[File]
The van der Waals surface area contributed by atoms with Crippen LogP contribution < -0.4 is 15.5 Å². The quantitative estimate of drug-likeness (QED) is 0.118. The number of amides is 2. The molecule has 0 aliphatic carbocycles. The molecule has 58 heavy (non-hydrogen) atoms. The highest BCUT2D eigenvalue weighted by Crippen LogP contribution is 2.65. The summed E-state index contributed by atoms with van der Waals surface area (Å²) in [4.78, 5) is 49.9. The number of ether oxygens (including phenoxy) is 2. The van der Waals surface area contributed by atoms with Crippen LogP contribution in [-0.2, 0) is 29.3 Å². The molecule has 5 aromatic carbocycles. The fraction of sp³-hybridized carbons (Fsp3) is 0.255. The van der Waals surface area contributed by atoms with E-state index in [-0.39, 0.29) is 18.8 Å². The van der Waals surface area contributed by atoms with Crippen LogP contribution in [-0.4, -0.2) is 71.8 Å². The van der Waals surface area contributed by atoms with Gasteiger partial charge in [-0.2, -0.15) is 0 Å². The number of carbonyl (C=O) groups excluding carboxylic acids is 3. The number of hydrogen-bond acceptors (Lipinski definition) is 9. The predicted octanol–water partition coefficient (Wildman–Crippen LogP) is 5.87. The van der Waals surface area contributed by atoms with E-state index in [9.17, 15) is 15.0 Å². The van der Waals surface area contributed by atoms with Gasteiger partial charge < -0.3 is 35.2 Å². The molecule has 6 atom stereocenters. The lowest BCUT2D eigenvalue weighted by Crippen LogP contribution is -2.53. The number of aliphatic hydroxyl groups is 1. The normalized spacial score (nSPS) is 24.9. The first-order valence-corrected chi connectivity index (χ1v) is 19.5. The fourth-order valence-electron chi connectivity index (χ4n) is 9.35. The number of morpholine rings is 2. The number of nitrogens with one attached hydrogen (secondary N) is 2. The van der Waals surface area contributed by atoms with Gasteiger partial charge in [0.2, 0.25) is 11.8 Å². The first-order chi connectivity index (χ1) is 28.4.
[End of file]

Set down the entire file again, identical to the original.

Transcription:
The van der Waals surface area contributed by atoms with Crippen LogP contribution < -0.4 is 15.5 Å². The quantitative estimate of drug-likeness (QED) is 0.118. The number of amides is 2. The molecule has 0 aliphatic carbocycles. The molecule has 58 heavy (non-hydrogen) atoms. The highest BCUT2D eigenvalue weighted by Crippen LogP contribution is 2.65. The summed E-state index contributed by atoms with van der Waals surface area (Å²) in [4.78, 5) is 49.9. The number of ether oxygens (including phenoxy) is 2. The van der Waals surface area contributed by atoms with Crippen LogP contribution in [-0.2, 0) is 29.3 Å². The molecule has 5 aromatic carbocycles. The fraction of sp³-hybridized carbons (Fsp3) is 0.255. The van der Waals surface area contributed by atoms with E-state index in [-0.39, 0.29) is 18.8 Å². The van der Waals surface area contributed by atoms with Crippen LogP contribution in [-0.4, -0.2) is 71.8 Å². The van der Waals surface area contributed by atoms with Gasteiger partial charge in [-0.2, -0.15) is 0 Å². The number of carbonyl (C=O) groups excluding carboxylic acids is 3. The number of hydrogen-bond acceptors (Lipinski definition) is 9. The predicted octanol–water partition coefficient (Wildman–Crippen LogP) is 5.87. The van der Waals surface area contributed by atoms with E-state index in [9.17, 15) is 15.0 Å². The van der Waals surface area contributed by atoms with Gasteiger partial charge < -0.3 is 35.2 Å². The molecule has 6 atom stereocenters. The lowest BCUT2D eigenvalue weighted by Crippen LogP contribution is -2.53. The number of aliphatic hydroxyl groups is 1. The normalized spacial score (nSPS) is 24.9. The first-order valence-corrected chi connectivity index (χ1v) is 19.5. The fourth-order valence-electron chi connectivity index (χ4n) is 9.35. The number of morpholine rings is 2. The number of nitrogens with one attached hydrogen (secondary N) is 2. The van der Waals surface area contributed by atoms with Gasteiger partial charge in [0.2, 0.25) is 11.8 Å². The first-order chi connectivity index (χ1) is 28.4.